Thank you, DeeKie. I enjoy writing them, even the painful ones.I love reading your posts Colm.
Yes, I did attend the AGM and I did ask my question. To be honest, it was more a statement than a question. I wrote down what I planned to say in advance, and here it is:I’m curious as to whether you got to ask the questions that you wanted answered at the Reinshaw AGM?
"Sir David. I’ve been an admirer of Renishaw ever since I bought my first shares in the company 20 years ago for the princely sum of £4.05 a share. The annual dividend yield on the original investment is now almost 15%. That has helped fuel my admiration!
I have particularly admired the Board’s and management’s determination to do what’s right for the business in the long-term, and not getting too concerned about the short-term impact on the Profit & Loss account or the share price. This year’s Annual Report makes me wonder however if you’re paying too much attention to short-term results and showing far too much respect to what Warren Buffett disparagingly calls “Mr Market”.
For example, the opening paragraph of your chairman’s statement refers glowingly to the Total Shareholder Return of 48% in the year. Total Shareholder Return is calculated by taking the change in the share price over the year, adding dividends, and expressing the result as a percentage of the share price at the start of the year. The same calculation for the period from 30 June last to 15 October shows a Total Shareholder Return of minus 23% for the period, and that includes the dividend of 46p a share coming into our bank accounts next week. I’m sure you’ll agree that neither the plus 48% for 2018 nor the minus 23% for the first three-and-a-half months of 2019 has any relevance to the real long-term value of the business or your stewardship of it. Yet, the very fact that you give the figure such prominence in your chairman’s statement makes me fear that even you are being seduced by short-termism.
On the same lines, but more worrying in some ways, is the sharp cut in R&D expenditure in the healthcare division in FY 2018. As people in this room know, some analysts have criticised Renishaw over the years for the continuing losses in its healthcare Division. Long-standing shareholders didn’t agree with the criticisms. We were prepared to be patient: we recognised that healthcare requires considerable up-front investment in developing new products. We also recognised that there are long lead times in getting regulatory approvals in various jurisdictions, etc. Patience is required. It is reasonable to expect losses for a number of years before investments start to pay off.
When I looked at this year’s accounts, I was pleased initially to see that the healthcare division had turned the corner and had made a profit, albeit a small one, in 2018. Then I looked again and saw that R&D Expenditure in the Division had been cut by more than 20% (and that’s after excluding the restructuring costs from last year’s figure. The cut was closer to 30% based on the figures in the accounts.) If R&D expenditure hadn’t been cut, healthcare would have produced a loss in 2018 also.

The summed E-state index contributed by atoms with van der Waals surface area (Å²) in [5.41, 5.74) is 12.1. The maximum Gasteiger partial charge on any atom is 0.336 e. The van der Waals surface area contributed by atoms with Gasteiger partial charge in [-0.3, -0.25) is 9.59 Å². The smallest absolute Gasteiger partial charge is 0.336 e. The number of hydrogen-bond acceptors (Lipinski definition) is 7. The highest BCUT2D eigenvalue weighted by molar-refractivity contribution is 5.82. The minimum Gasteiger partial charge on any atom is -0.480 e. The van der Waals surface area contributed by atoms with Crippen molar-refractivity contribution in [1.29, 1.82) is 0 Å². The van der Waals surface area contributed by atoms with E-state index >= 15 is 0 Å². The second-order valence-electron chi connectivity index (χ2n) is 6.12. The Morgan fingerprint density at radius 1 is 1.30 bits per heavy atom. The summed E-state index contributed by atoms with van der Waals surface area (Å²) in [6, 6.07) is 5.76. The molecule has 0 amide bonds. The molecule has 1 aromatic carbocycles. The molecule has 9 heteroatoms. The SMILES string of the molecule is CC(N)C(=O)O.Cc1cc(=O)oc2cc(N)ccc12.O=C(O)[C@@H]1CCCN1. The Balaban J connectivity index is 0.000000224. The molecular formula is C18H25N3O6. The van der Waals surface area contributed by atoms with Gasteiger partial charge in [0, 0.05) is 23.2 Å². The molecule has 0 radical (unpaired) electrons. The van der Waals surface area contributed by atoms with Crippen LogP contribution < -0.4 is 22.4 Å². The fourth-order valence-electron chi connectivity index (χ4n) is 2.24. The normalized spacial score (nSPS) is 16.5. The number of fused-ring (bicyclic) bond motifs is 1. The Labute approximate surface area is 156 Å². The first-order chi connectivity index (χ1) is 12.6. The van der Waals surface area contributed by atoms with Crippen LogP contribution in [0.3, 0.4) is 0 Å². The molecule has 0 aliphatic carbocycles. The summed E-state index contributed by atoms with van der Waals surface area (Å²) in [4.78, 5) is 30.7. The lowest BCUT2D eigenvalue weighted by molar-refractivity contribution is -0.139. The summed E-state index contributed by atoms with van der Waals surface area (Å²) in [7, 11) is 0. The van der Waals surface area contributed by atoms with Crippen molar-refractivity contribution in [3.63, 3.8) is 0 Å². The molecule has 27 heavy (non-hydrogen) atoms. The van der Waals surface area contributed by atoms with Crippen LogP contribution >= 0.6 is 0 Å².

I was left wondering if R&D expenditure had been cut specially to appease “the market” and to show a profit for the year. I asked the question at the results presentation in July. Will assured me that I was wrong, that it was more a case of focusing R&D in areas of healthcare where you believe that Renishaw can succeed in the long-term. I believe him, and I agree that it would be wrong to continue investing in areas that are unlikely to generate a long-term return. At this time of transition, however, with Will taking over as Managing Director, I would ask the Board and management to keep its focus firmly on the long-term and not be seduced by short-term considerations.
Finally, I presume there will be no reference to Total Shareholder Return in next year’s Chairman’s statement!"
I don't recall the chairman's exact reply, but I know he shares my views. I suspect that it was an over-eager junior accountant who put the bit about Total Shareholder Return into the Chairman's Statement. I am confident that it won't appear in next year's Chairman's statement, irrespective of what the price does between now and year end. In answer to my question on healthcare, the MD (Will Lee) reiterated what he told me at the time of the results announcement. He amplified it by saying that, at later stages of the product development cycle, the focus of "development" cost moves more to distribution, which doesn't count as R&D (At least, I think that that's what he said; I'm not familiar with that type of business, so the reply was over my head to some extent).
In answer to your final question as to whether they impressed me in person, the quick answer is yes. I've got to know quite a number of the senior team at this stage and they're 100% committed to doing the right thing for the long-term prosperity of the business. I want to keep it that way!!
 Price 29/6 £52.80; Price 15/10 £40.06, Div. £0.46. TSR: 23.25%. FY 2018: (52.80 + 0.60)/36.20 = 47.51%